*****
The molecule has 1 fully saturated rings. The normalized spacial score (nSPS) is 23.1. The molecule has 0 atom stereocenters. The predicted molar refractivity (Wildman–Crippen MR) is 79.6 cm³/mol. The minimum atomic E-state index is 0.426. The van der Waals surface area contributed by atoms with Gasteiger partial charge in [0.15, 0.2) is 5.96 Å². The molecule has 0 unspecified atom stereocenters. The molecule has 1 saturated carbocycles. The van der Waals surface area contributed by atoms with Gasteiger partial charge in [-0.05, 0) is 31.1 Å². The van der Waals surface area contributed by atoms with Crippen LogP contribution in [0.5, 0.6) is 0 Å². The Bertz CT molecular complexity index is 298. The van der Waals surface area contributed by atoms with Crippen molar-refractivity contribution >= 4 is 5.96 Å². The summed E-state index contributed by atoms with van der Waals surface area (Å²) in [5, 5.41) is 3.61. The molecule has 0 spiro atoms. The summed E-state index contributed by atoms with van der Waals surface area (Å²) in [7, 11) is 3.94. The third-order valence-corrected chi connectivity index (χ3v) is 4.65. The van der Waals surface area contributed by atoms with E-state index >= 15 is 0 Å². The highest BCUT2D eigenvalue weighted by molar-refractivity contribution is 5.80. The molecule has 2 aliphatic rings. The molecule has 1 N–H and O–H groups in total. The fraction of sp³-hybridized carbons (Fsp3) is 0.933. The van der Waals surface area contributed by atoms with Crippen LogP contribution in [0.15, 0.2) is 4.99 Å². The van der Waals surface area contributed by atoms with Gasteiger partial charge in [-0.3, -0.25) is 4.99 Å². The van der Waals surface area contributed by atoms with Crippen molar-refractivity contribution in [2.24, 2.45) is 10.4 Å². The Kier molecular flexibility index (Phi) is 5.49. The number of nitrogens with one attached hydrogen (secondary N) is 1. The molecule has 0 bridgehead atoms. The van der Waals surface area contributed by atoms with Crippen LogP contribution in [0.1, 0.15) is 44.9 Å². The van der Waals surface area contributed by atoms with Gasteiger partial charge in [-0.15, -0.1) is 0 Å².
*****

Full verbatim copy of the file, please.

The molecule has 1 fully saturated rings. The normalized spacial score (nSPS) is 23.1. The molecule has 0 atom stereocenters. The predicted molar refractivity (Wildman–Crippen MR) is 79.6 cm³/mol. The minimum atomic E-state index is 0.426. The van der Waals surface area contributed by atoms with Gasteiger partial charge in [0.15, 0.2) is 5.96 Å². The molecule has 0 unspecified atom stereocenters. The molecule has 1 saturated carbocycles. The van der Waals surface area contributed by atoms with Gasteiger partial charge in [-0.05, 0) is 31.1 Å². The van der Waals surface area contributed by atoms with Crippen LogP contribution in [0.5, 0.6) is 0 Å². The Bertz CT molecular complexity index is 298. The van der Waals surface area contributed by atoms with Crippen molar-refractivity contribution >= 4 is 5.96 Å². The summed E-state index contributed by atoms with van der Waals surface area (Å²) in [5, 5.41) is 3.61. The molecule has 0 spiro atoms. The summed E-state index contributed by atoms with van der Waals surface area (Å²) in [7, 11) is 3.94. The third-order valence-corrected chi connectivity index (χ3v) is 4.65. The van der Waals surface area contributed by atoms with E-state index >= 15 is 0 Å². The highest BCUT2D eigenvalue weighted by molar-refractivity contribution is 5.80. The molecule has 2 aliphatic rings. The molecule has 1 N–H and O–H groups in total. The fraction of sp³-hybridized carbons (Fsp3) is 0.933. The van der Waals surface area contributed by atoms with Crippen LogP contribution in [0.15, 0.2) is 4.99 Å². The van der Waals surface area contributed by atoms with Gasteiger partial charge in [-0.3, -0.25) is 4.99 Å². The van der Waals surface area contributed by atoms with Crippen molar-refractivity contribution in [2.24, 2.45) is 10.4 Å². The Kier molecular flexibility index (Phi) is 5.49. The number of nitrogens with one attached hydrogen (secondary N) is 1. The molecule has 0 bridgehead atoms. The van der Waals surface area contributed by atoms with Crippen LogP contribution in [0.1, 0.15) is 44.9 Å². The van der Waals surface area contributed by atoms with Gasteiger partial charge in [-0.15, -0.1) is 0 Å².